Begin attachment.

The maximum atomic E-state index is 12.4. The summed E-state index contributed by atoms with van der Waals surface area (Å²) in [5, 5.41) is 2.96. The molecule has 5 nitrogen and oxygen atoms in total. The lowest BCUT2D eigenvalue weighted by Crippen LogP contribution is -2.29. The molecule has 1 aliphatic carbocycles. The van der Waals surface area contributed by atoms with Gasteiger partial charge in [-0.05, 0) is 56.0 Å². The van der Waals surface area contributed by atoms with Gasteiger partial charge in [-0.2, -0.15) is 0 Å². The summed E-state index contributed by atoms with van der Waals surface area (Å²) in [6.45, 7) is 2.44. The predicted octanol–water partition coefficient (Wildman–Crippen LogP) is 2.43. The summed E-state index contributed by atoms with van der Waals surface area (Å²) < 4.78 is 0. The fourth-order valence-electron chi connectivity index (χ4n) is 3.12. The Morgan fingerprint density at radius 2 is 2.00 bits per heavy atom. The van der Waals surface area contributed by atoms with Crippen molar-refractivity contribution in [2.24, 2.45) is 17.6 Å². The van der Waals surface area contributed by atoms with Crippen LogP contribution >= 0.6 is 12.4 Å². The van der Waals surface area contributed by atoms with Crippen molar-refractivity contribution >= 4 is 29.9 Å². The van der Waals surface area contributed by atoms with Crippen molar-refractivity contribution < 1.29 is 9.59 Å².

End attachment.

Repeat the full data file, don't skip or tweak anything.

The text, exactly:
The maximum atomic E-state index is 12.4. The summed E-state index contributed by atoms with van der Waals surface area (Å²) in [5, 5.41) is 2.96. The molecule has 5 nitrogen and oxygen atoms in total. The lowest BCUT2D eigenvalue weighted by Crippen LogP contribution is -2.29. The molecule has 1 aliphatic carbocycles. The van der Waals surface area contributed by atoms with Gasteiger partial charge in [-0.05, 0) is 56.0 Å². The van der Waals surface area contributed by atoms with Gasteiger partial charge in [-0.2, -0.15) is 0 Å². The summed E-state index contributed by atoms with van der Waals surface area (Å²) in [6.45, 7) is 2.44. The predicted octanol–water partition coefficient (Wildman–Crippen LogP) is 2.43. The summed E-state index contributed by atoms with van der Waals surface area (Å²) < 4.78 is 0. The fourth-order valence-electron chi connectivity index (χ4n) is 3.12. The Morgan fingerprint density at radius 2 is 2.00 bits per heavy atom. The van der Waals surface area contributed by atoms with Crippen molar-refractivity contribution in [2.24, 2.45) is 17.6 Å². The van der Waals surface area contributed by atoms with Crippen LogP contribution >= 0.6 is 12.4 Å². The van der Waals surface area contributed by atoms with Crippen molar-refractivity contribution >= 4 is 29.9 Å². The van der Waals surface area contributed by atoms with Crippen molar-refractivity contribution < 1.29 is 9.59 Å².